It's no secret that the medical device sector sees emerging markets such as China and Brazil as their best opportunity for top-line growth over the next decade.
But to ensure their expansion into emerging markets, device companies will have to conduct more clinical activities in these high-growth countries so they can market their new products there. While some of the largest device companies have opened or announced plans to locate large research facilities in places like China and India, other organizations are using CROs or establishing small beach-head offices and using local resources.
Outsourcing is one of the tactics clinical leaders are using to expand their clinical programs into emerging markets. To help clinical leadership evaluate their organization's approach to outsourcing clinical activities, research and consulting leader Best Practices, LLC conducted a primary research study that analyzes factors associated with outsourcing clinical trial activities, such as cost, staffing, and quality.
The study, Clinical Affairs Excellence: Benchmarking Clinical Trial Strategies to Ensure Medical Device Success in a Global Marketplace, delivers hard-to-find external benchmarks on medical device clinical programs' presence in emerging markets, activities outsourced, staffing and budgets. Critical research objectives addressed in this study include:
Determine the regions where medical device organizations conduct clinical trials and percent of patients recruited annually from each region
Identify which Clinical Affairs activities are best suited to be outsourced or kept in-house
Gauge what the experience of peer device organizations has been relative to the cost of outsourcing clinical trial activities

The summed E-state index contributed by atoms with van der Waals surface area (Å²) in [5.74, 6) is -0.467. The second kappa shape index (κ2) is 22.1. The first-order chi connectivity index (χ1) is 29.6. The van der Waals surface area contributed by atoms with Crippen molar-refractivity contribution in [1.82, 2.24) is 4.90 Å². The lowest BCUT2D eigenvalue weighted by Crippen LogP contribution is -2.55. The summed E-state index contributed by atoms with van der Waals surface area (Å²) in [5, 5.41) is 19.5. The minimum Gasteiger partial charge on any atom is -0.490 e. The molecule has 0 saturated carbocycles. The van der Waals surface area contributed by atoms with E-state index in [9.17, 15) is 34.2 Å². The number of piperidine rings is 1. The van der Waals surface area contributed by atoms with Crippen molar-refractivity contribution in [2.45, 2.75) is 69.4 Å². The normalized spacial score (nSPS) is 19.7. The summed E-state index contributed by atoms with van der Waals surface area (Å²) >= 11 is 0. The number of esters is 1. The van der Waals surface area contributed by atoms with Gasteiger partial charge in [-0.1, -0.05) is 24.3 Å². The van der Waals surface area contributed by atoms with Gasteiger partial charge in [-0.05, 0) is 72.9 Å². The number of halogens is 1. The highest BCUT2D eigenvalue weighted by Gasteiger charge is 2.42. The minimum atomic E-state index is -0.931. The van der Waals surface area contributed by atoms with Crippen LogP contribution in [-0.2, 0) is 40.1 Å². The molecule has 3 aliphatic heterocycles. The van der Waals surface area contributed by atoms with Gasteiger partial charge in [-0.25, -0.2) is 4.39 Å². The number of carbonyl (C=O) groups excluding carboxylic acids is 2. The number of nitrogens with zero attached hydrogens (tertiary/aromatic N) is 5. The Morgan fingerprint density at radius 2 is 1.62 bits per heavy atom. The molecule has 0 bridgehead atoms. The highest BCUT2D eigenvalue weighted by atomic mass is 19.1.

Rate the value of benefits associated with outsourcing clinical trial activities
The research found there is wide variance in the extent that medical device organizations have established clinical offices in emerging markets. But there appears to be consensus that if you have a clinical office or facility, you need to have company managers/leaders located there to guide clinical efforts.
"If your organization can support it, I'm a firm believer that having somebody on the ground is much more efficient operationally than trying to manage it remotely. But there's a cost benefit there or a cost that comes with having an infrastructure in those areas and it really would depend on the size of the company and the volume of work that they could do," said a clinical affairs director who participated in the study.
Research participants included 13 executives and managers from 11 medical device companies across a wide variety of therapeutic areas and product classes
To access the full report or to download a complimentary summary containing insights found in this report, click on the following link: http://www3.best-in-class.com/rr1232.htm.